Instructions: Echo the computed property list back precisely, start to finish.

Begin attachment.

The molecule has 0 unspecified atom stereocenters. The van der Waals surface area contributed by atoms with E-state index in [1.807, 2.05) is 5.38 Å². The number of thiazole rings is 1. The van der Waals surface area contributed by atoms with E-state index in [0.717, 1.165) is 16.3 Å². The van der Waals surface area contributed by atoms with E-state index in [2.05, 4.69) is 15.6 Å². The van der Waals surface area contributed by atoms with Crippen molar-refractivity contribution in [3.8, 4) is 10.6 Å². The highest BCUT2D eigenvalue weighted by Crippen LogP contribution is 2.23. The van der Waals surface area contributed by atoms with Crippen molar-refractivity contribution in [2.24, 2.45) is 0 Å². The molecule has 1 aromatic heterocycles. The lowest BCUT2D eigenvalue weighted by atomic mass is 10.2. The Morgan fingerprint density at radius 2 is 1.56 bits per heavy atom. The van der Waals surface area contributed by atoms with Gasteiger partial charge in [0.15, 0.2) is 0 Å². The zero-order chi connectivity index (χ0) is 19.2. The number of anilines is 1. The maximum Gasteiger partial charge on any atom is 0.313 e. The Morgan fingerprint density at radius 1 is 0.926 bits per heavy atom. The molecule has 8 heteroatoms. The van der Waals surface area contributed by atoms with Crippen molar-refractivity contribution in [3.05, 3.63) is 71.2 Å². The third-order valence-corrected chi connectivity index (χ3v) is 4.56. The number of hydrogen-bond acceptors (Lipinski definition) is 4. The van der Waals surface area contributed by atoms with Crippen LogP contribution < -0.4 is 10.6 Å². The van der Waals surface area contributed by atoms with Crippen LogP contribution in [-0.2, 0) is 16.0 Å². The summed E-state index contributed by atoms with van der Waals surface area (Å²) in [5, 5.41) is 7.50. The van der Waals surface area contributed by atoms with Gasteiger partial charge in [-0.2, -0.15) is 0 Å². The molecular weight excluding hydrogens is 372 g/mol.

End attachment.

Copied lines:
The molecule has 0 unspecified atom stereocenters. The van der Waals surface area contributed by atoms with E-state index in [1.807, 2.05) is 5.38 Å². The number of thiazole rings is 1. The van der Waals surface area contributed by atoms with E-state index in [0.717, 1.165) is 16.3 Å². The van der Waals surface area contributed by atoms with E-state index in [2.05, 4.69) is 15.6 Å². The van der Waals surface area contributed by atoms with Crippen molar-refractivity contribution in [3.8, 4) is 10.6 Å². The highest BCUT2D eigenvalue weighted by Crippen LogP contribution is 2.23. The van der Waals surface area contributed by atoms with Crippen molar-refractivity contribution in [2.24, 2.45) is 0 Å². The molecule has 1 aromatic heterocycles. The lowest BCUT2D eigenvalue weighted by atomic mass is 10.2. The Morgan fingerprint density at radius 2 is 1.56 bits per heavy atom. The van der Waals surface area contributed by atoms with Gasteiger partial charge in [0.15, 0.2) is 0 Å². The zero-order chi connectivity index (χ0) is 19.2. The number of anilines is 1. The maximum Gasteiger partial charge on any atom is 0.313 e. The Morgan fingerprint density at radius 1 is 0.926 bits per heavy atom. The molecule has 8 heteroatoms. The van der Waals surface area contributed by atoms with Crippen molar-refractivity contribution in [3.05, 3.63) is 71.2 Å². The third-order valence-corrected chi connectivity index (χ3v) is 4.56. The number of hydrogen-bond acceptors (Lipinski definition) is 4. The van der Waals surface area contributed by atoms with Crippen LogP contribution < -0.4 is 10.6 Å². The van der Waals surface area contributed by atoms with Crippen LogP contribution in [-0.2, 0) is 16.0 Å². The summed E-state index contributed by atoms with van der Waals surface area (Å²) in [5, 5.41) is 7.50. The van der Waals surface area contributed by atoms with Gasteiger partial charge in [-0.2, -0.15) is 0 Å². The molecular weight excluding hydrogens is 372 g/mol.